Yesterday, I watched the Tamil short film Lakshmi, which has apparently caused some amount of furore among the guardians of our ancient culture.
The titular character, Lakshmi, is your average over-worked and under-appreciated woman. She works at a printing press, and also works at home. She cooks, cleans, takes care of her husband and son. Her husband is rude and arrogant, he uses her callously for both his practical and sexual needs, and is probably having an affair.
One night, there is some sort of a strike taking place. Unable to return home, Lakshmi spends the night with a stranger she recognizes from her daily train commute. He is the man antithetical to her husband: he is a sculptor and artist (her husband works with the lathe), he is kind (her husband is not), he commends her for looking after her house and job (her husband doesn’t), and predictably, he knows Bharathiyar’s poems off the top of his head (naturally, her husband is not one for these poems).
In the film, Lakshmi calls her desire wrong, presumably because she is married. She isn’t supposed to want to spend the night with another man, even if her marital life is a pressure cooker waiting to burst.
The comments on the YouTube page are almost frightening: people are angry that the movie has besmirched the name of the goddess of wealth, people feel sorry for the son because his mother is a woman obsessed with love and lust, people think she is a prostitute, people are upset that there are others who have liked this movie.
If you asked me, all I could think of while watching the movie was the annoying characterisation of the Other Man, like a less selfish Srikanth from Kandukondein Kandukondein.
Yesterday, I also watched Meyaadha Maan, a Tamil romantic comedy that brings to us genre tropes set in Chennai: Boy and Girl from the farthest ends of the class and caste spectrum try to make their relationship work. The movie stays mostly true to the requirements of its category: it gives us pleasant looking leads, likable supporting characters, some unnecessary drama towards the climax that is resolved in the end credits, few forgettable songs.
Sudar, who is the male lead Murali’s sister, is in love with her brother’s friend Vinoth. She hates that Vinoth continues to look at her as a little sister, and distances herself from him. She wants him as her lover, a companion for the rest of her life. Surprisingly, Murali isn’t the kind of caveman who starts squawking because his friend didn’t honour the Bro Code. He is sympathetic to his sister’s situation when Vinoth denies harbouring feelings for her, and doesn’t want her to suffer the agony of unrequited love.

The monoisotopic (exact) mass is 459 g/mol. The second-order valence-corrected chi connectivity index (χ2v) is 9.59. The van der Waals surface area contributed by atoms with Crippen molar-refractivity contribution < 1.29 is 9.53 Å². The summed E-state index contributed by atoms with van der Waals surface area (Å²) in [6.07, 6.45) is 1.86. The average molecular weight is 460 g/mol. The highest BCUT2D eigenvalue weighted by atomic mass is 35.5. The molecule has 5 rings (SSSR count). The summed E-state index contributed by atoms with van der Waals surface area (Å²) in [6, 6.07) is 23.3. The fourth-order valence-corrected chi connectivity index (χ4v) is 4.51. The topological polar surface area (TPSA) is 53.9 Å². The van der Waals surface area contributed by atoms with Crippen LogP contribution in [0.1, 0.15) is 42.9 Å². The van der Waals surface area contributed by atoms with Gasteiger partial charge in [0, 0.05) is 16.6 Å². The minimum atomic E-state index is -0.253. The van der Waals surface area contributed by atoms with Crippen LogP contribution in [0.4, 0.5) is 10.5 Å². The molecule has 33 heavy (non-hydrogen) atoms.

Murali’s love interest in the movie, Madhu, feels cornered when her parents go ahead with an arranged marriage she is not particularly invested in. She calls Murali over to her friend’s apartment and clumsily attempts to have sex with him. Even though she initiates this, she is still terrified that Murali might think of her as cheap, easy or desperate. Her fear is realised when he throws at her a particularly nasty comment, in a moment of frustration.
This scene is exaggerated for laughs, but I still found it somewhat affecting, and almost true to the situation many women in societies like ours find themselves in. They may be in relationships that lead to physical intimacy, but news of this intimacy might take flight in whisper networks and come back to them. They may then hear unpleasant things about themselves. They also have to deal with the nagging worry that their partner might now think lesser of them for wanting or agreeing to sexual relations.
The Tamil woman’s desire is always a minefield. It is like a unicorn; the moment it is spotted, people will collectively lose their minds.